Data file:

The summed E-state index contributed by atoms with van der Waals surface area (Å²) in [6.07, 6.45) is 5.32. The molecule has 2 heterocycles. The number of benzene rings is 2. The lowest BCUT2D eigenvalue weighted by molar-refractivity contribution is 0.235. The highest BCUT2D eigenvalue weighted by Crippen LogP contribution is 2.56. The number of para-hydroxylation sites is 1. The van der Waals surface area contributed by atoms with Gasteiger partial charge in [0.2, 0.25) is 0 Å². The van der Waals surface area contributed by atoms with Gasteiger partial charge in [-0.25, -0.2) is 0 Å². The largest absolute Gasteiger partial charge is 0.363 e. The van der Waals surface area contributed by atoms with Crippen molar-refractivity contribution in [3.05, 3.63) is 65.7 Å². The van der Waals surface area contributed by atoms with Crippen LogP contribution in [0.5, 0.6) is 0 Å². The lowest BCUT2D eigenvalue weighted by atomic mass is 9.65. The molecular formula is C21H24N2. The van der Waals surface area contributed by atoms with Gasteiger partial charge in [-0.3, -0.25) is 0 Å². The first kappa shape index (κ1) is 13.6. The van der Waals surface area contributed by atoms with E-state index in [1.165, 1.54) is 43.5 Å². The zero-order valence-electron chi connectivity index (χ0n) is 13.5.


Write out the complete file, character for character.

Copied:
The summed E-state index contributed by atoms with van der Waals surface area (Å²) in [6.07, 6.45) is 5.32. The molecule has 2 heterocycles. The number of benzene rings is 2. The lowest BCUT2D eigenvalue weighted by molar-refractivity contribution is 0.235. The highest BCUT2D eigenvalue weighted by Crippen LogP contribution is 2.56. The number of para-hydroxylation sites is 1. The van der Waals surface area contributed by atoms with Gasteiger partial charge in [0.2, 0.25) is 0 Å². The van der Waals surface area contributed by atoms with Gasteiger partial charge in [-0.25, -0.2) is 0 Å². The largest absolute Gasteiger partial charge is 0.363 e. The van der Waals surface area contributed by atoms with Crippen molar-refractivity contribution in [3.05, 3.63) is 65.7 Å². The van der Waals surface area contributed by atoms with Crippen LogP contribution in [0.5, 0.6) is 0 Å². The lowest BCUT2D eigenvalue weighted by atomic mass is 9.65. The molecular formula is C21H24N2. The van der Waals surface area contributed by atoms with Gasteiger partial charge in [-0.3, -0.25) is 0 Å². The first kappa shape index (κ1) is 13.6. The van der Waals surface area contributed by atoms with E-state index in [1.165, 1.54) is 43.5 Å². The zero-order valence-electron chi connectivity index (χ0n) is 13.5.